Prices of disks start at £39, ROM cards at £50, both inc VAT. Advanced Media Group, (Contact Details)

Room at the TOP

Arbiters recently announced the arrival of the Fatar Computer Music Station CMS61 - the first MIDI keyboard to be designed and built specifically with the needs of the hi-tech computer musician in mind.

Ergonomically designed with recesses in its casing to snugly hold your computer keyboard, mouse and mat, the CMS61 features a 5-octave 61-note keyboard with touch sensitivity and a "positive and responsive action". The keyboard also offers a key transpose facility and has sustain pedal input socket plus two MIDI outs, an assignable control wheel and an assignable control pedal.

Arbiters Group PLC, (Contact Details)

New, fast SyQuests

SyQuest Technology in America has introduced the SQ3270S, a SCSI II version of its new 3.5-inch, 270Mb removable hard disk drive which reads and writes to the SyQuest 3.5-inch 105Mb cartridge. With its SCSI interface, the drive has a 13.5msec seek time and SyQuest claim it is three times faster than 128Mb magneto-opticals in the read mode and eight times faster when writing.

The drives should be available in March from OEM suppliers. US price will be around $650 including a cartridge, with extra cartridges costing about $80 each. UK prices will probably vary according to the supplier. Contact your favourite removable hard disk supplier for more details.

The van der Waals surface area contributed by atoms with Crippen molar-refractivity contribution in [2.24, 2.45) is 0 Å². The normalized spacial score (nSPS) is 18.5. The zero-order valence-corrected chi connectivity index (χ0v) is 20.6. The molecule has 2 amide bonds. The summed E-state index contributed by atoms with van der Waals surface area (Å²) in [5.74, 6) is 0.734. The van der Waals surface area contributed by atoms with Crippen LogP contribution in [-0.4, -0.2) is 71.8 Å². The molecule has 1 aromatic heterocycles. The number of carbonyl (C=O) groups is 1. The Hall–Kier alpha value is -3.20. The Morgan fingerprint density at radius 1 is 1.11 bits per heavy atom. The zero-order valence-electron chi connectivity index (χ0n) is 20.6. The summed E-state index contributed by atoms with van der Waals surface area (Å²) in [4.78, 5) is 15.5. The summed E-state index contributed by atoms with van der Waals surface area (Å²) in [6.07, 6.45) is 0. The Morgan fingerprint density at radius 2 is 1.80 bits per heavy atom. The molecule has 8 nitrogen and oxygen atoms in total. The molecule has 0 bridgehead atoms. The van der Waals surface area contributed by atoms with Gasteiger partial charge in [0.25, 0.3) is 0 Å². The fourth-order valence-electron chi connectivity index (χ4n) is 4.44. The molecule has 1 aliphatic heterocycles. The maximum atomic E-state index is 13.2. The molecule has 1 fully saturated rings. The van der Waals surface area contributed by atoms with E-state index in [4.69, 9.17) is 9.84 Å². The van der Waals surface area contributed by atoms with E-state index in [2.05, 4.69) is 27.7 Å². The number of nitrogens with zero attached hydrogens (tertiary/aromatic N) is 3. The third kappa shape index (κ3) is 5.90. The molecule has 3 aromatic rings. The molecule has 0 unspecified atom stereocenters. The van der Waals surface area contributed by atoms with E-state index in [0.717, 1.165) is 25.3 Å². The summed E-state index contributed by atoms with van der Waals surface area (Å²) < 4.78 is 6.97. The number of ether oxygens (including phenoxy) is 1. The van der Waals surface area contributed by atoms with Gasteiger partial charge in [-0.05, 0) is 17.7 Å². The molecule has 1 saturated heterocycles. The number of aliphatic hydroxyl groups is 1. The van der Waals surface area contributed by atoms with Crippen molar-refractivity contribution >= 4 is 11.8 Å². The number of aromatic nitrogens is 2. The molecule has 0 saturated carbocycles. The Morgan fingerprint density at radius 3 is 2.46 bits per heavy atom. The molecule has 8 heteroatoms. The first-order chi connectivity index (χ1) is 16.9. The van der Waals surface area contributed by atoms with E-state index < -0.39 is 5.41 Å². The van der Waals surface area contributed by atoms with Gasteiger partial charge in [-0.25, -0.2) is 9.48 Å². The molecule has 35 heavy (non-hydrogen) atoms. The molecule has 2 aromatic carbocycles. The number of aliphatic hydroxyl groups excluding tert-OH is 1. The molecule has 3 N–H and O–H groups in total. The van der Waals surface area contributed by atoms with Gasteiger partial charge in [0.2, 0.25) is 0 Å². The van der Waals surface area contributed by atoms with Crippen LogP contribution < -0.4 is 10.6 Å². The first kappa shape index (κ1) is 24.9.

Synth classics

If you've been poring over MT's A-Z of Analogue, there's a new Classic Synth Plus sampling CD from AMP Records ihat should have you drooling. Featuring over 30 different synths including the Roland JD990, VP330 Vocoder, Jupiter 4, TB303 Bassline, MiniMoog, MultiMoog, ARP Explorer, Odyssey, Korg Wavestation SR, MI Micro Preset, E-mu Morpheus, Prophet 600, Yamaha TX802 and CS80, Oberheim OB1, Elka Synthex, OSCar, Wasp, Kawai K1, and Roland TR808, 909 and Yamaha RX21L drum machines - the CD includes wave sequences, instrumental riffs and lengthy special effects. There's also a demonstration piece showcasing many of the sounds used in techno, dance, progressive, and what AMP bemusingly call "corporate and abstract" styles.

So how much does this little lot set you back? A mere £24.95. Watch out for a thorough MT review in the very near future...

Future Age Music Express, (Contact Details)

Hard disk PC recording

- the professional option

Anyone enticed by the idea of PC-based hard disk recording but unconvinced by the less-than-professional spec of most PC sound cards would do well to check out the new CardD Plus system from Digital Audio Labs of Plymouth USA, distributed exclusively in the UK by Digital Music.